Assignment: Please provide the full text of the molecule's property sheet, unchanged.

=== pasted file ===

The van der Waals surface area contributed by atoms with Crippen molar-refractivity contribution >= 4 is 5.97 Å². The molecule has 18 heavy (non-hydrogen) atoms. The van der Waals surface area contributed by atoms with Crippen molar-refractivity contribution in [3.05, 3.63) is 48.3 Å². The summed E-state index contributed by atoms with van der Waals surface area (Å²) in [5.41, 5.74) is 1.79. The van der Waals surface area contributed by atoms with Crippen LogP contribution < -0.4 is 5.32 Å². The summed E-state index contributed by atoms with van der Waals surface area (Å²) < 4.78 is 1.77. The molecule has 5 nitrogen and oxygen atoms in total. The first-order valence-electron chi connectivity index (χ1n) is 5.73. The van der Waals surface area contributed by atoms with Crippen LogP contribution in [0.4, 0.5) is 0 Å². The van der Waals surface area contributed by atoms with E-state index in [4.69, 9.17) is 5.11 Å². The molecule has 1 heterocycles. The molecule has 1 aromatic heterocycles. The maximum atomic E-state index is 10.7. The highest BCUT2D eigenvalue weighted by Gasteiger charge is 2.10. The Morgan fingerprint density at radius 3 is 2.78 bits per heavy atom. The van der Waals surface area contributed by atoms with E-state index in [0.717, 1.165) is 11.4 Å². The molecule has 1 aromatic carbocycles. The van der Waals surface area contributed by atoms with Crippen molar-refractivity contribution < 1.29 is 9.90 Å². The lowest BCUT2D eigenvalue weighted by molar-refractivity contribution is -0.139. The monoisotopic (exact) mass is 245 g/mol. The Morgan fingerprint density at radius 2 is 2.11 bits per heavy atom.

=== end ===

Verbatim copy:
The van der Waals surface area contributed by atoms with Crippen molar-refractivity contribution >= 4 is 5.97 Å². The molecule has 18 heavy (non-hydrogen) atoms. The van der Waals surface area contributed by atoms with Crippen molar-refractivity contribution in [3.05, 3.63) is 48.3 Å². The summed E-state index contributed by atoms with van der Waals surface area (Å²) in [5.41, 5.74) is 1.79. The van der Waals surface area contributed by atoms with Crippen LogP contribution < -0.4 is 5.32 Å². The summed E-state index contributed by atoms with van der Waals surface area (Å²) < 4.78 is 1.77. The molecule has 5 nitrogen and oxygen atoms in total. The first-order valence-electron chi connectivity index (χ1n) is 5.73. The van der Waals surface area contributed by atoms with Crippen LogP contribution in [0.4, 0.5) is 0 Å². The van der Waals surface area contributed by atoms with E-state index in [4.69, 9.17) is 5.11 Å². The molecule has 1 heterocycles. The molecule has 1 aromatic heterocycles. The maximum atomic E-state index is 10.7. The highest BCUT2D eigenvalue weighted by Gasteiger charge is 2.10. The Morgan fingerprint density at radius 3 is 2.78 bits per heavy atom. The van der Waals surface area contributed by atoms with E-state index in [0.717, 1.165) is 11.4 Å². The molecule has 1 aromatic carbocycles. The van der Waals surface area contributed by atoms with Crippen molar-refractivity contribution < 1.29 is 9.90 Å². The lowest BCUT2D eigenvalue weighted by molar-refractivity contribution is -0.139. The monoisotopic (exact) mass is 245 g/mol. The Morgan fingerprint density at radius 2 is 2.11 bits per heavy atom.